As far as I know, Acratone was a brand name of Federated Purchasers, and from what I have heard, these radios were sold in department stores and supermarkets more than in specialized stores. That explains why they were made as cheaply as possible.
This radio uses a variation of the famed all-american-five circuit. A 6A7 tube is used as converter, a 6D6 as IF amplifier, followed by a 6SQ7 detector, AGC and audio preamplifier, and a 43 output stage. It has a 6G5 magic eye, and the rectifier is a 25Z6. What a mess! There are octals, old-style bases, top-cap tubes and single ended ones, glass and metal, all mixed. According to this mix of tubes, the radio must have been made around 1936, 1937 or so.
The filaments are series connected and need 300 mA, and they are fed without any transformer, using a huge octal-base dropping resistor. As this radio is powered from 220V, and the filament string needs just about 70V, the other 150V are dropped in the resistor, making for a hefty 45W of power dissipation in that resistor alone! The result: The radio's top is badly scorched. Total power drain is about 100W, quite a lot for a simple small radio like this!
But there are good things too: The radio has a beautiful golden airplane
dial. The three bands are marked "Broadcast", "Foreign shortwave", and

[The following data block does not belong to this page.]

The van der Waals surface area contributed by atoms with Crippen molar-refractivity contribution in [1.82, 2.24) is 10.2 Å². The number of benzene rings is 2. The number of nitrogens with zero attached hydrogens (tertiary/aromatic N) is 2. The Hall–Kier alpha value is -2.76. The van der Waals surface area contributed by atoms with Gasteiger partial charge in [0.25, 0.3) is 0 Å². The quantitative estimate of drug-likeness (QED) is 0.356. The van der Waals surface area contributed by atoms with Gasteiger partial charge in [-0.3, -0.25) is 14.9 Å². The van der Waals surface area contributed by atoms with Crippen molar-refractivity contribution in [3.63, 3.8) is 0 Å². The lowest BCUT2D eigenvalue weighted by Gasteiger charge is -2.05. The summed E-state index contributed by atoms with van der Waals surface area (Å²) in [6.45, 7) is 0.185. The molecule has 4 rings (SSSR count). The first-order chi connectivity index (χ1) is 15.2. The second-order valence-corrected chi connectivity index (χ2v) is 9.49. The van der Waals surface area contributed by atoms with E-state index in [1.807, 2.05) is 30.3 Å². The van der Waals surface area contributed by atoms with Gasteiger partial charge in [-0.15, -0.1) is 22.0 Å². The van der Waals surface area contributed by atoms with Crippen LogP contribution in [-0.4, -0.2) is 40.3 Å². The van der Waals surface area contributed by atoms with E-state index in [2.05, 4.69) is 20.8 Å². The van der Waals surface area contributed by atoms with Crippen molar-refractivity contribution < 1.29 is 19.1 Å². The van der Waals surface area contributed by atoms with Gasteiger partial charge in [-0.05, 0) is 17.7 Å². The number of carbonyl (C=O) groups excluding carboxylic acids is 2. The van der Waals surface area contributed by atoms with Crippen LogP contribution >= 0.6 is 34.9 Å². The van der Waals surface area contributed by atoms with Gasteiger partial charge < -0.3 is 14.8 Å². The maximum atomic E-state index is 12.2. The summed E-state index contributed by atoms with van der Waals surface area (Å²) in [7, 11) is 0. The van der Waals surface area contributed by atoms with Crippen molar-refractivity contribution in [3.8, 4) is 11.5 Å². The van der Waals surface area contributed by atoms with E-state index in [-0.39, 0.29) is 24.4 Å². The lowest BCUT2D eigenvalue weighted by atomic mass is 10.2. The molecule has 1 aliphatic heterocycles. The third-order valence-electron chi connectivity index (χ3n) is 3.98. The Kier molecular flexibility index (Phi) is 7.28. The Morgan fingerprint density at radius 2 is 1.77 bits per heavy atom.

"Amateur and police". This latter band covers right up to 50MHz!
I repaired the radio to a functional state. This involved, among other things, finding out that the 6A7 tube had a bad connection at the base! I unsoldered the base pins, removed the base from the bulb, cleaned everything, glued the base back on and resoldered the connection wires to the pins. The tube is now as good as new!
I had no choice but drawing the schematic myself. I needed it in order to understand what else was wrong. The set had several misplaced connections, obviously from previous repair attempts by people who failed to discover the bad tube!
The dropping resistor was open too. I patched it, but some more definitive
repair, or replacement, is needed.
Here is the underside of the chassis. It's easy to see the cheap build of this radio. Even after all my efforts, it's not possible to really use the highest frequency band. The oscillator just stops above 30MHz or so. I wonder how it is supposed to work up to 50! The 6A7 tube was not known to be a VHF device... Maybe replacing some leaky capacitor gets it running even up there, but I would not bet on it.
What discourages me from restoring this radio is the fact that the cabinet is covered in what used to be called "paper veneer". In fact it's not even paper, it looks more like if a pattern mimicking expensive wood was printed onto the cheap base wood and lacquered over. Wherever it is scratched (and it is in many places!), the cheap yellow-white base wood shows through. And on the top, there is the large, black scar left by the heat from the resistor! I cannot repair that. I could only glue some real veneer, or some wood-grained paper over it all, but this would be grossly non-original. Any ideas, anyone of you?
The plastic dial window is cracked. It has a quite special shape, and
I have no idea how to fix or replace it.
All four knobs are different, and obviously non-original. Anyone has an idea how the original knobs looked?
I was tempted to buy this radio only because Acratone radios are uncommon here. But now I don't know how to get it in shape!